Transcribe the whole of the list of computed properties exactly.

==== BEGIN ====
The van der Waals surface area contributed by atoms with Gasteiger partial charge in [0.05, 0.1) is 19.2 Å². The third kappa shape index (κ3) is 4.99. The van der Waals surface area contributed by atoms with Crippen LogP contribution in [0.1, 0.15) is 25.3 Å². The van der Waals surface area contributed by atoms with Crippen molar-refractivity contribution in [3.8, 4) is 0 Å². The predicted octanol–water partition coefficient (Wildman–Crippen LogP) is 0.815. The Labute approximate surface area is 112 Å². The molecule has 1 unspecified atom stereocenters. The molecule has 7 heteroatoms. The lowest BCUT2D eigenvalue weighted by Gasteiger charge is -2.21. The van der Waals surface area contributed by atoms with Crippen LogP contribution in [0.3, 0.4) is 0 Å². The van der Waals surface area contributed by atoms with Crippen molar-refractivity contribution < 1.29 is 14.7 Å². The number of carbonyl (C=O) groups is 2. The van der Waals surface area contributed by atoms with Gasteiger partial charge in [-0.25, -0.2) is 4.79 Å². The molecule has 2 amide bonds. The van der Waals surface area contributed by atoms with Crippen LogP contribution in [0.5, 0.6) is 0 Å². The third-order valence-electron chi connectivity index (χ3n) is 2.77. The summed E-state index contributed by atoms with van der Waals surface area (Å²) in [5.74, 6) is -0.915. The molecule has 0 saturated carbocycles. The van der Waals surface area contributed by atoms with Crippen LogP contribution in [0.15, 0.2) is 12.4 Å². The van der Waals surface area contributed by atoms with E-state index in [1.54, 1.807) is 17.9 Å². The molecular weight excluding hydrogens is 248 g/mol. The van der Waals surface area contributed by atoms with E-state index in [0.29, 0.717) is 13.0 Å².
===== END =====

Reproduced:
The van der Waals surface area contributed by atoms with Gasteiger partial charge in [0.05, 0.1) is 19.2 Å². The third kappa shape index (κ3) is 4.99. The van der Waals surface area contributed by atoms with Crippen LogP contribution in [0.1, 0.15) is 25.3 Å². The van der Waals surface area contributed by atoms with Crippen molar-refractivity contribution in [3.8, 4) is 0 Å². The predicted octanol–water partition coefficient (Wildman–Crippen LogP) is 0.815. The Labute approximate surface area is 112 Å². The molecule has 1 unspecified atom stereocenters. The molecule has 7 heteroatoms. The lowest BCUT2D eigenvalue weighted by Gasteiger charge is -2.21. The van der Waals surface area contributed by atoms with Crippen LogP contribution in [0.3, 0.4) is 0 Å². The van der Waals surface area contributed by atoms with Crippen molar-refractivity contribution < 1.29 is 14.7 Å². The number of carbonyl (C=O) groups is 2. The van der Waals surface area contributed by atoms with Gasteiger partial charge in [-0.25, -0.2) is 4.79 Å². The molecule has 2 amide bonds. The van der Waals surface area contributed by atoms with Crippen LogP contribution in [0.5, 0.6) is 0 Å². The third-order valence-electron chi connectivity index (χ3n) is 2.77. The summed E-state index contributed by atoms with van der Waals surface area (Å²) in [5.74, 6) is -0.915. The molecule has 0 saturated carbocycles. The van der Waals surface area contributed by atoms with Crippen LogP contribution in [0.15, 0.2) is 12.4 Å². The van der Waals surface area contributed by atoms with E-state index in [1.54, 1.807) is 17.9 Å². The molecular weight excluding hydrogens is 248 g/mol. The van der Waals surface area contributed by atoms with E-state index in [0.29, 0.717) is 13.0 Å².